Another, and more important, point is that Dreyfus’s exclusive insistence on the ways in which human abilities, when all are present and working, are tightly interrelated, and on the extent to which information of different types is brought to bear on interpretative questions in various and plastic ways, distracts attention from the question of the extent to which abilities might be separable from one another, and of the kinds of simplifications which might yield a recognizable fragment of human intelligent behavior. Dreyfus seems, indeed, to think that the idea of such a fragment is nonsense; but we need more than phenomenological descriptions of the experience (or “world”) of the functioning human being to convince us of that. We need detailed theoretical and experimental study of simpler animals and partial abilities, and Dreyfus’s argument, which is all about a world both whole and human, neither proves its impossibility nor anticipates its results.

Dreyfus seems to make the demand that machines, in order to be intelligent at all, should be unfailingly at least as intelligent as human beings sometimes are. That demand is absurd; and, further, there is little reason to believe that the ways in which machines will succeed and fail in displaying intelligence will be just the same as with human beings or other animals. We should expect neither that machines will make no mistakes, nor that their mistakes will necessarily be related in a familiar human way to their successes.

The third general argument, or type of argument, is the “infinite regress” argument, which rests on the idea that the rules or principles of understanding that human beings use need interpretation and that their application is in various ways relative to context. Now rules or principles of a higher order can be used, which determine the application of the ones of a lower rank, and sort contexts into different kinds; but then these rules will themselves need interpretation. If every rule needs another rule, this leads to a vicious regress; it has to be stopped. It cannot be stopped, Dreyfus argues, by an appeal to rules that are intrinsically independent of the context they are to be applied to, or are self-interpreting—there are no such things, and the idea that there are is a fiction of “Platonic” thinkers. Rather, the regress stops, as Wittgenstein (once more) claimed, in certain concrete facts of human life and practice: we do just “go on” in certain ways, “catch on” to some things rather than others; justifications come to an end in a shared form of life.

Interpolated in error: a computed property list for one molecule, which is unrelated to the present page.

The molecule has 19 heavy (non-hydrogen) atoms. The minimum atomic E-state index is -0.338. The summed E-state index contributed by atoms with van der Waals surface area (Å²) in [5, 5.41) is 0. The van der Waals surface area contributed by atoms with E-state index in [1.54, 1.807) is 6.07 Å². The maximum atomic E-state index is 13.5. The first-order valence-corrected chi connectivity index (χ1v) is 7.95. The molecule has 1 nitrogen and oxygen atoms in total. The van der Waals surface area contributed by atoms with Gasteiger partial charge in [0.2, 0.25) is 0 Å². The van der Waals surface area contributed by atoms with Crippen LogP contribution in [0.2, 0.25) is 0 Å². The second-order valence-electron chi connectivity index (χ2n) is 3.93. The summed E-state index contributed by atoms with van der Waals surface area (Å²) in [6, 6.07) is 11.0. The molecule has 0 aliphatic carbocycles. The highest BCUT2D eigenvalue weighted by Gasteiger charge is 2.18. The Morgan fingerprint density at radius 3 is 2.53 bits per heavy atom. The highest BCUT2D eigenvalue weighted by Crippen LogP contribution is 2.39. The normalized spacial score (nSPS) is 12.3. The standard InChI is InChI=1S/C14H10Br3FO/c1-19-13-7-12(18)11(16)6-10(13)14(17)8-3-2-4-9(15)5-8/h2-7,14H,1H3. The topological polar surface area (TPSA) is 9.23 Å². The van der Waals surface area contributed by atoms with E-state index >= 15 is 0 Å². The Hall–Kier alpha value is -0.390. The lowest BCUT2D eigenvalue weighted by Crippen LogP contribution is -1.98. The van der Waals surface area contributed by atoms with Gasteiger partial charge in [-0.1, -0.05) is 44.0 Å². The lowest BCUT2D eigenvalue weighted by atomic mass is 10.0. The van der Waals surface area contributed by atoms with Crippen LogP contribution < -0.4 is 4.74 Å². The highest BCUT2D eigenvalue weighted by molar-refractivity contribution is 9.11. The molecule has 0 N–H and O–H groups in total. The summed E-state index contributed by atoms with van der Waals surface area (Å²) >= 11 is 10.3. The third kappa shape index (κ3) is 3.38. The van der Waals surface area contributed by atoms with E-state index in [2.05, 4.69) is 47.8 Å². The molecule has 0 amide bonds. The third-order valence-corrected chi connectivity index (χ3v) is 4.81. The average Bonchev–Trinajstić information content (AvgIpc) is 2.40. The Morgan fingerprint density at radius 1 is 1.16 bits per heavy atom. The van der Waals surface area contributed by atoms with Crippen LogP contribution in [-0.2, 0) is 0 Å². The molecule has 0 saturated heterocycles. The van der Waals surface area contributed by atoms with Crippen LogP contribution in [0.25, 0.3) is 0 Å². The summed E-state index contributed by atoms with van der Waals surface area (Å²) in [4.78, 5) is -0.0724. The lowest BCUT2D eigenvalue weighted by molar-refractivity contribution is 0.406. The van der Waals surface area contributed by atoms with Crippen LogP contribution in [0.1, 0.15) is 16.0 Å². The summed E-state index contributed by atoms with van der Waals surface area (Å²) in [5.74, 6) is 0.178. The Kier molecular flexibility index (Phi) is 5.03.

I find this argument difficult because it is not clear to me what exactly these concrete facts are, and in particular whether they apply to the species as a whole, or culturally differ between societies, to mention only the crudest alternatives—a difficulty which I also have with Wittgenstein’s own account of them. The impression often given by such arguments is that these facts—which no doubt exist—are in some basic way inexplicable: an impression much helped by the very fact that one is given no adequate directions about the level (cultural, psychological, zoological) on which one should look for them, and hence for their explanation. But while facts of this kind no doubt exist, there is no reason at all to expect them to be inexplicable. Until it is made clear why they have to remain inexplicable, it is likely to remain unclear why knowledge of them, or of some weak but adequate version of them, cannot be modeled into a machine.